Comptroller’s Office releases annual financial report for year ending June 2021

Published 3:08 pm Monday, March 28, 2022

Carter County Mayor Patty Woodby said the recently released state auditor’s report could have been “much worse” due to staff transitions.
Seven findings were reported in the Tennessee Comptroller’s Office audit of Carter County for the fiscal year ending June 30, 2021.
“Under the circumstances, I thought the report would have been a hundred times worse because of the timing of the transition and everything else going on,” Woody said, referencing the departure of Brad Burke as finance director and the hiring of Carolyn Watson in April of 2021.
Along with the findings, recommendations were provided which were reviewed with Carter County management. The following are summaries of the audit findings:
  • Carter County officials were not paid in compliance with state statute. As noted in prior years’ reports, certain former county officials were overpaid for the fiscal year ended June 30, 2019, which resulted in subsequent county officials being underpaid. The county commission voted to forgive the excess amounts paid to the two former officials and authorized additional payments to the then-current county mayor and current register of deeds, which were paid in September 2019. The action taken by the county commission by approving the overpayment appears to violate Section 8-24-102 Tennessee Code Annotated (TCA), since salaries of other county officials were not adjusted proportionately.
  • Carter County did not obtain a current actuarial valuation for other post-employment benefits in a timely manner. Carter County did not obtain an actuarial valuation for the measurement and recognition of other post-employment benefits (OPEB) in a timely manner. This data is necessary for the preparation of government-wide financial statements and note disclosures as required by Governmental Accounting Standards Board (GASB) Statement No. 45, Accounting and Financial Reporting by Employers for Postemployment Benefits Other Than Pensions.
  • The county had deficiencies in budget operations. The deficiencies existed due to a lack of management oversight and management’s failure to hold spending to the limits authorized by the county commission. Some of these deficiencies have been reported in previous audit reports. Management has provided written responses and corrective action plans to address these deficiencies; however, these deficiencies continue to exist.
  • Some invoices were not paid timely. Our examination revealed late charges were assessed and paid in 10 instances totaling $204. These late charges were assessed because the invoices were not being approved and provided to the finance department timely. The payment of late charges increases the costs of goods and services and results in the unnecessary expenditure of county funds.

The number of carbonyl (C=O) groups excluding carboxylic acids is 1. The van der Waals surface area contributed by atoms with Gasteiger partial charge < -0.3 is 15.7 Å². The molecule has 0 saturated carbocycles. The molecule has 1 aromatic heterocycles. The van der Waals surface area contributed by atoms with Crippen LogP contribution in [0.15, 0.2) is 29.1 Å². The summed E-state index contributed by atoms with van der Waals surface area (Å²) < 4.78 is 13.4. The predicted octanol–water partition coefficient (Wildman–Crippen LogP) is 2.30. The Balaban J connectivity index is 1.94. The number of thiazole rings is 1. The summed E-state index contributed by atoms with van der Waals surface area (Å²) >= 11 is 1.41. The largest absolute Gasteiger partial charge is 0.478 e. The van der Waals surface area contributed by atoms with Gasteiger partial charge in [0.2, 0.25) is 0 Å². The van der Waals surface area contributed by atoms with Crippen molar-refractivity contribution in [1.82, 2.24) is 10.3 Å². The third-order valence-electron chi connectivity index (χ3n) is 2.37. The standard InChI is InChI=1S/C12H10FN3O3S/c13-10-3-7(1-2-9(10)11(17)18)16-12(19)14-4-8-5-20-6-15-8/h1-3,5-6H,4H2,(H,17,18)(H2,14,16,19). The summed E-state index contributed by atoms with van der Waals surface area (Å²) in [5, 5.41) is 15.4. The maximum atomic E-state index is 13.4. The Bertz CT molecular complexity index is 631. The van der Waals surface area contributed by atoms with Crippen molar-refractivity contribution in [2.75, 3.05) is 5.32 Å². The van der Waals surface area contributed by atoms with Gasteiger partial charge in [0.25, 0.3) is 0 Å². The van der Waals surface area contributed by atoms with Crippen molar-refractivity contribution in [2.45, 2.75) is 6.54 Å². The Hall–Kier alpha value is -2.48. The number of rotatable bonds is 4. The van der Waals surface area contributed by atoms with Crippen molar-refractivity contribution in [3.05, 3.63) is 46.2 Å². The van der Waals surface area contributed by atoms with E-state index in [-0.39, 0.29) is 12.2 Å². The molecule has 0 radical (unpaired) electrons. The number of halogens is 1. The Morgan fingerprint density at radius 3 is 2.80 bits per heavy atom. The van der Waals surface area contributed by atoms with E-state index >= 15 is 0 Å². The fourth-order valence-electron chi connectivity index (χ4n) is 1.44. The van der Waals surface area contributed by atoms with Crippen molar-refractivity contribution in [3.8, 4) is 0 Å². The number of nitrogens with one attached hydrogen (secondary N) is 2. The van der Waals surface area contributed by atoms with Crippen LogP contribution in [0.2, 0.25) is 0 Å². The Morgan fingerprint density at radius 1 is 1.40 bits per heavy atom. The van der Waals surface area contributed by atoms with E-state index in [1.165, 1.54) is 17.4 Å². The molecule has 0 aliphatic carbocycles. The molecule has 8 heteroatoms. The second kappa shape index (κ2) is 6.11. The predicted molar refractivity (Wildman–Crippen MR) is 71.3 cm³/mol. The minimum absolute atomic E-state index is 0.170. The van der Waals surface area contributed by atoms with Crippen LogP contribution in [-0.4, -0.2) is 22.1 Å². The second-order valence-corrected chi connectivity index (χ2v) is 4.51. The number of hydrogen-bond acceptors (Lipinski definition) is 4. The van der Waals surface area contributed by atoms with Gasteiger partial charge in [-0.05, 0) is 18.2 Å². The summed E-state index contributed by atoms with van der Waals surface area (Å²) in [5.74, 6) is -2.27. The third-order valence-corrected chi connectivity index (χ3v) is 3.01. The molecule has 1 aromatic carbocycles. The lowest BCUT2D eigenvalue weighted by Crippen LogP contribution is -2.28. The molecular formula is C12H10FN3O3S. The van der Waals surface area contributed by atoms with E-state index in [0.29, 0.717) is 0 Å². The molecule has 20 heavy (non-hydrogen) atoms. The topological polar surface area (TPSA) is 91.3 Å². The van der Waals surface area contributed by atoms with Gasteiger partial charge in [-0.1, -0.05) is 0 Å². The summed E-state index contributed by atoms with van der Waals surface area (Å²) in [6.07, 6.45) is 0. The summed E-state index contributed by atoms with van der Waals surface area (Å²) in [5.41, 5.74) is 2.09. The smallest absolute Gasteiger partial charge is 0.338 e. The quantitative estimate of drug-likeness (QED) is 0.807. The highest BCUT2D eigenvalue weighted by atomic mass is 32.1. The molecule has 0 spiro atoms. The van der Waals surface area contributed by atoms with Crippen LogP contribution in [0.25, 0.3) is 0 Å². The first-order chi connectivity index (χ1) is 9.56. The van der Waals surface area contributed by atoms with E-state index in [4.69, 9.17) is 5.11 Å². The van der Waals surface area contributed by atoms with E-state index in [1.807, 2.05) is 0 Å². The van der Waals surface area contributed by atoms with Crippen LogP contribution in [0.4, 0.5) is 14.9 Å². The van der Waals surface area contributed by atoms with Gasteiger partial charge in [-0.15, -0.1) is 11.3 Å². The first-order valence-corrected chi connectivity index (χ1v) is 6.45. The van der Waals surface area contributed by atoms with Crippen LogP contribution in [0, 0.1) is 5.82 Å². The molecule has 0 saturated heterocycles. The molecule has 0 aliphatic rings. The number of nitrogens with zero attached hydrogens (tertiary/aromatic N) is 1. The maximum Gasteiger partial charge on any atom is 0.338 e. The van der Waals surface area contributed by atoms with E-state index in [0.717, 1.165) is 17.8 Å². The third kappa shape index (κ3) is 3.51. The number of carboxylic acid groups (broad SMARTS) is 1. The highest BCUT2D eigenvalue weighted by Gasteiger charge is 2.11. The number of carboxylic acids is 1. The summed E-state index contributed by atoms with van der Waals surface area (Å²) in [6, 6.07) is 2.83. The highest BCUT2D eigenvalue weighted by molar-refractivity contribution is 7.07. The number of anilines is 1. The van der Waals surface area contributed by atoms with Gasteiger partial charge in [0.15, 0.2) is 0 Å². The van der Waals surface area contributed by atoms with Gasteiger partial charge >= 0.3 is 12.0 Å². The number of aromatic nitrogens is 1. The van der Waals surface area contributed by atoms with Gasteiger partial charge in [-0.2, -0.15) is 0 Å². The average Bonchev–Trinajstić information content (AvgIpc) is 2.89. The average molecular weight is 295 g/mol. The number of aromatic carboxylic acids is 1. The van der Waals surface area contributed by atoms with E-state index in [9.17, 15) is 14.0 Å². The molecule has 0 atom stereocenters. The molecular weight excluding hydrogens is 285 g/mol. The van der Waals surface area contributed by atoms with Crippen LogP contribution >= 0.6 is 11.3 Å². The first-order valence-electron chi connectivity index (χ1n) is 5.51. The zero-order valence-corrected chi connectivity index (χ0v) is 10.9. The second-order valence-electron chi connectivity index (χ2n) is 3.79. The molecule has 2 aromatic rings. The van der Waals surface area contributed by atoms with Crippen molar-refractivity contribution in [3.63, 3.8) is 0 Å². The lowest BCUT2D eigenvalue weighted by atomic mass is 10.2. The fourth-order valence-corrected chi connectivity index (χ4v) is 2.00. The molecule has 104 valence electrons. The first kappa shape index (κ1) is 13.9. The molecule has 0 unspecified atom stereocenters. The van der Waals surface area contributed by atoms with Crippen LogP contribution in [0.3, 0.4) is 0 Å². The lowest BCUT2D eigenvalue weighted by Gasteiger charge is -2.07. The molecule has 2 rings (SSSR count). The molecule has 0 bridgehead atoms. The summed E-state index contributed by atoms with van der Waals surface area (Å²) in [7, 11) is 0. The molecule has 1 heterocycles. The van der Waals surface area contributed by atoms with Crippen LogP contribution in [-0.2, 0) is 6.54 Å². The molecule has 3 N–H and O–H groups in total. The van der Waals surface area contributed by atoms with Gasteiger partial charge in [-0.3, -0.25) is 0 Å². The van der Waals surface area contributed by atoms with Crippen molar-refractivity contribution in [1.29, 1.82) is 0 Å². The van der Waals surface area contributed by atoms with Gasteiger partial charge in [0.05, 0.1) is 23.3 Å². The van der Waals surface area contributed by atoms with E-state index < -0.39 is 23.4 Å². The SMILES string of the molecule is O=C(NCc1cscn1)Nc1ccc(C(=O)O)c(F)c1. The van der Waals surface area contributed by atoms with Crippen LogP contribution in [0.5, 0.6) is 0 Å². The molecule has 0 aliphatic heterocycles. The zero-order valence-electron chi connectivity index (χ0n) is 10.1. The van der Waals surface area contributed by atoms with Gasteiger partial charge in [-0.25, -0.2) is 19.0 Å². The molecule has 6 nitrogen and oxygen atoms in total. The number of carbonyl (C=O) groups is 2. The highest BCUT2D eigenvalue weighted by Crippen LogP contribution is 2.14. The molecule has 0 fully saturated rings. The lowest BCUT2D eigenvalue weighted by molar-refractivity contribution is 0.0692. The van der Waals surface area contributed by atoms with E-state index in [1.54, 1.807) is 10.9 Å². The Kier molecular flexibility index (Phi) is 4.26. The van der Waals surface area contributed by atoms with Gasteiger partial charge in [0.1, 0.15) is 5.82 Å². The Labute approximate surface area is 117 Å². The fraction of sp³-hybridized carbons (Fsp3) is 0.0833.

• An investigation of the Carter County Head Start program disclosed misappropriation of funds and questionable disbursements. The former employee had been found guilty of theft and is awaiting sentencing in June.
  • Fund balance reserve amounts were not calculated in the General Purpose School and School Federal Projects fund. Restricted, committed, and assigned fund balance amounts were reflected in the accounting records of the General Purpose School and School Federal Projects funds; however, these balances had not been updated since June 30, 2020. Auditors used alternate methods to determine amounts that should have been recognized for restricted, committed, and assigned fund balances in the financial statements of this report.
  • The sheriff did not obtain a letter of agreement or court degree to authorize deputy hires. The sheriff did not obtain a letter of agreement or file suit in Circuit Court to authorize the number and salaries of his deputies. Section 8-20-101, Tennessee Code Annotated, requires the sheriff to enter into a letter of agreement with the county mayor concerning the number and the salaries of deputies or to file suit in Circuit Court. This noncompliance is the result of management’s decision based on the sheriff’s interpretation that the statute does not require him to obtain a letter of agreement or file suit in Circuit Court.
The report also included the demographics for Carter County for the fiscal year 2021.
Revenues for the county were at $92 million while the county’s debt was $16 million. The county had $85 million in expenditures. Average debt by capita stood at $280. The population of Carter County provided by the 2020 Census was 56,400. There are three active certified county financial officers.
Watson said some of the findings actually came from a couple of years ago.
“Most of these are already fixed,” said Watson. “The stuff with overspending the budgets is currently being worked on. I had started even before she told me it was going to be an audit adjustment because I don’t like seeing negative numbers. The one about the salaries I have to do some homework on, but I am going to get that taken care of before the end of this fiscal year. We have gone through and analyzed all the fund balances for the county and the late invoices — the only thing I can do about it is to nicely say please don’t do that again. Will it be better next year? I certainly hope so because I have fixed everything they have found. The goal is not to have any findings.”
A full report can be viewed online by visiting

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